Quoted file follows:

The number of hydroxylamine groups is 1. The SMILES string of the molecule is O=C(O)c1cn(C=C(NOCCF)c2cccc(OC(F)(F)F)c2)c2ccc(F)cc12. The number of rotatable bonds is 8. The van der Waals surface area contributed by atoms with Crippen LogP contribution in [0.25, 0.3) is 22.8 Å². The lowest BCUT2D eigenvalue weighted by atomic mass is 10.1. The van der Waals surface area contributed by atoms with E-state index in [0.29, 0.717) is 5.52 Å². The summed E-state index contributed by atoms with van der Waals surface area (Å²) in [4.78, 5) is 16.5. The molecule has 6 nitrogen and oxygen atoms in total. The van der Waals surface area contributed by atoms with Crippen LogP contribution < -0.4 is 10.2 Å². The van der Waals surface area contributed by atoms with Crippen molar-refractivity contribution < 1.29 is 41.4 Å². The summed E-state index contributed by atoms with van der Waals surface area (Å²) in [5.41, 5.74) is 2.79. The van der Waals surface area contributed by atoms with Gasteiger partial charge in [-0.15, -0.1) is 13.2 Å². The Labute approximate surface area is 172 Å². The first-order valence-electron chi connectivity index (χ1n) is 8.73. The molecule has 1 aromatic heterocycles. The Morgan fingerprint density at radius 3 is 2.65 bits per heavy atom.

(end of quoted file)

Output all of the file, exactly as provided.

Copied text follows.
The number of hydroxylamine groups is 1. The SMILES string of the molecule is O=C(O)c1cn(C=C(NOCCF)c2cccc(OC(F)(F)F)c2)c2ccc(F)cc12. The number of rotatable bonds is 8. The van der Waals surface area contributed by atoms with Crippen LogP contribution in [0.25, 0.3) is 22.8 Å². The lowest BCUT2D eigenvalue weighted by atomic mass is 10.1. The van der Waals surface area contributed by atoms with E-state index in [0.29, 0.717) is 5.52 Å². The summed E-state index contributed by atoms with van der Waals surface area (Å²) in [4.78, 5) is 16.5. The molecule has 6 nitrogen and oxygen atoms in total. The van der Waals surface area contributed by atoms with Crippen LogP contribution < -0.4 is 10.2 Å². The van der Waals surface area contributed by atoms with Crippen molar-refractivity contribution < 1.29 is 41.4 Å². The summed E-state index contributed by atoms with van der Waals surface area (Å²) in [5.41, 5.74) is 2.79. The van der Waals surface area contributed by atoms with Gasteiger partial charge in [-0.15, -0.1) is 13.2 Å². The Labute approximate surface area is 172 Å². The first-order valence-electron chi connectivity index (χ1n) is 8.73. The molecule has 1 aromatic heterocycles. The Morgan fingerprint density at radius 3 is 2.65 bits per heavy atom.